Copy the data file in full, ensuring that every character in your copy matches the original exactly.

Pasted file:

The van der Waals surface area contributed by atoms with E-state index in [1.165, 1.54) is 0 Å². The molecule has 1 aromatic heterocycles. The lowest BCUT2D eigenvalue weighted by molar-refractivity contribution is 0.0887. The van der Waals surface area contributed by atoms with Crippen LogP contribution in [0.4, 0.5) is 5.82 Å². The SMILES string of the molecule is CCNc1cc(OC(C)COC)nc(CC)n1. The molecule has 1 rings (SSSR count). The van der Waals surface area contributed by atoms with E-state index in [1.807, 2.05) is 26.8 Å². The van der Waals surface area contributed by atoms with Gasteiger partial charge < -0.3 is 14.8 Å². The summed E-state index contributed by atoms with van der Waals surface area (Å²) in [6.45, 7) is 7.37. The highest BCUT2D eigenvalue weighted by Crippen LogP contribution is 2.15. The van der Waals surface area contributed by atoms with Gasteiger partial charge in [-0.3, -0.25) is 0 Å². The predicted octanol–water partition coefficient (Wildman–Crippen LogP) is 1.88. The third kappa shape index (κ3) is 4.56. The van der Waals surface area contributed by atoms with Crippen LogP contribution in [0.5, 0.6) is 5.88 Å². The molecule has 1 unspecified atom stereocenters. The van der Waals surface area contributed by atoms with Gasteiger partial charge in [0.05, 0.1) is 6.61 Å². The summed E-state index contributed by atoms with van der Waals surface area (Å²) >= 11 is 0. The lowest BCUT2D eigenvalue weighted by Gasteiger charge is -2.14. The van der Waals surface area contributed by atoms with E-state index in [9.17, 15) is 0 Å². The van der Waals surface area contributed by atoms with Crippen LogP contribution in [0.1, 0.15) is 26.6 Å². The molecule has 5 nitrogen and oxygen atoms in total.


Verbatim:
The van der Waals surface area contributed by atoms with E-state index in [1.165, 1.54) is 0 Å². The molecule has 1 aromatic heterocycles. The lowest BCUT2D eigenvalue weighted by molar-refractivity contribution is 0.0887. The van der Waals surface area contributed by atoms with Crippen LogP contribution in [0.4, 0.5) is 5.82 Å². The SMILES string of the molecule is CCNc1cc(OC(C)COC)nc(CC)n1. The molecule has 1 rings (SSSR count). The van der Waals surface area contributed by atoms with E-state index in [1.807, 2.05) is 26.8 Å². The van der Waals surface area contributed by atoms with Gasteiger partial charge < -0.3 is 14.8 Å². The summed E-state index contributed by atoms with van der Waals surface area (Å²) in [6.45, 7) is 7.37. The highest BCUT2D eigenvalue weighted by Crippen LogP contribution is 2.15. The van der Waals surface area contributed by atoms with Gasteiger partial charge in [-0.3, -0.25) is 0 Å². The predicted octanol–water partition coefficient (Wildman–Crippen LogP) is 1.88. The third kappa shape index (κ3) is 4.56. The van der Waals surface area contributed by atoms with Crippen LogP contribution in [0.5, 0.6) is 5.88 Å². The molecule has 1 unspecified atom stereocenters. The van der Waals surface area contributed by atoms with Gasteiger partial charge in [0.05, 0.1) is 6.61 Å². The summed E-state index contributed by atoms with van der Waals surface area (Å²) >= 11 is 0. The lowest BCUT2D eigenvalue weighted by Gasteiger charge is -2.14. The van der Waals surface area contributed by atoms with E-state index in [9.17, 15) is 0 Å². The van der Waals surface area contributed by atoms with Crippen LogP contribution in [0.1, 0.15) is 26.6 Å². The molecule has 5 nitrogen and oxygen atoms in total.